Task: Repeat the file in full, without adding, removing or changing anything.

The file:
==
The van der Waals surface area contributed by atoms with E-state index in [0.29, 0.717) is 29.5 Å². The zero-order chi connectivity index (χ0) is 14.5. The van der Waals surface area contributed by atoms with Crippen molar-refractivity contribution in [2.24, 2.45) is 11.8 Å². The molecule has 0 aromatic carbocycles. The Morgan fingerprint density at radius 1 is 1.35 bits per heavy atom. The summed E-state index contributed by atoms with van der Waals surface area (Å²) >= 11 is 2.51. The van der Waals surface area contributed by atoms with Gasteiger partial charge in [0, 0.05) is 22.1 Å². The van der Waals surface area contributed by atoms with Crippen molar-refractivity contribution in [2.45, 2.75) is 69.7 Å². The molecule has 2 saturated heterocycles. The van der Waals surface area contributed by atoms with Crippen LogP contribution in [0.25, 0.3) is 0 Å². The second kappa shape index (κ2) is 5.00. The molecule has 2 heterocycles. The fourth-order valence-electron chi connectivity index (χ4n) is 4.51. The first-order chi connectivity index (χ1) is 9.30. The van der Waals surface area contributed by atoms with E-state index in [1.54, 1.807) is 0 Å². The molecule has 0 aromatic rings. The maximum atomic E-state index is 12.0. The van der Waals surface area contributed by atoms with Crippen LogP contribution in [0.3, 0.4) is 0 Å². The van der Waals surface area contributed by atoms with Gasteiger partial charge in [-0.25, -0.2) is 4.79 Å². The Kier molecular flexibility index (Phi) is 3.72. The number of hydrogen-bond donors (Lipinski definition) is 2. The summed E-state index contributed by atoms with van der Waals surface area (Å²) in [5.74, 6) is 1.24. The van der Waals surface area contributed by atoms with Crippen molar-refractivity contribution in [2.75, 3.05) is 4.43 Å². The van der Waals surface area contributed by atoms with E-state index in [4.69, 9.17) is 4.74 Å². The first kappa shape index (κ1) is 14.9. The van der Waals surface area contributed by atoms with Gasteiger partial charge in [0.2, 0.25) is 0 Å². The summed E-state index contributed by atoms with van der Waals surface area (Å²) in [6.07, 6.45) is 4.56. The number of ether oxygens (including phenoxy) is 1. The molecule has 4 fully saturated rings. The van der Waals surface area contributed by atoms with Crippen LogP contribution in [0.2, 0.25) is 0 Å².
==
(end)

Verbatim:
The van der Waals surface area contributed by atoms with E-state index in [0.29, 0.717) is 29.5 Å². The zero-order chi connectivity index (χ0) is 14.5. The van der Waals surface area contributed by atoms with Crippen molar-refractivity contribution in [2.24, 2.45) is 11.8 Å². The molecule has 0 aromatic carbocycles. The Morgan fingerprint density at radius 1 is 1.35 bits per heavy atom. The summed E-state index contributed by atoms with van der Waals surface area (Å²) >= 11 is 2.51. The van der Waals surface area contributed by atoms with Gasteiger partial charge in [0, 0.05) is 22.1 Å². The van der Waals surface area contributed by atoms with Crippen molar-refractivity contribution in [2.45, 2.75) is 69.7 Å². The molecule has 2 saturated heterocycles. The van der Waals surface area contributed by atoms with Crippen LogP contribution in [0.25, 0.3) is 0 Å². The second kappa shape index (κ2) is 5.00. The molecule has 2 heterocycles. The fourth-order valence-electron chi connectivity index (χ4n) is 4.51. The first-order chi connectivity index (χ1) is 9.30. The van der Waals surface area contributed by atoms with E-state index in [1.54, 1.807) is 0 Å². The molecule has 0 aromatic rings. The maximum atomic E-state index is 12.0. The van der Waals surface area contributed by atoms with Crippen LogP contribution in [0.3, 0.4) is 0 Å². The van der Waals surface area contributed by atoms with Gasteiger partial charge in [-0.25, -0.2) is 4.79 Å². The Kier molecular flexibility index (Phi) is 3.72. The number of hydrogen-bond donors (Lipinski definition) is 2. The summed E-state index contributed by atoms with van der Waals surface area (Å²) in [5.74, 6) is 1.24. The van der Waals surface area contributed by atoms with Crippen molar-refractivity contribution in [2.75, 3.05) is 4.43 Å². The van der Waals surface area contributed by atoms with E-state index in [4.69, 9.17) is 4.74 Å². The first kappa shape index (κ1) is 14.9. The van der Waals surface area contributed by atoms with Gasteiger partial charge in [0.2, 0.25) is 0 Å². The summed E-state index contributed by atoms with van der Waals surface area (Å²) in [6.07, 6.45) is 4.56. The number of ether oxygens (including phenoxy) is 1. The molecule has 4 fully saturated rings. The van der Waals surface area contributed by atoms with Crippen LogP contribution in [0.2, 0.25) is 0 Å².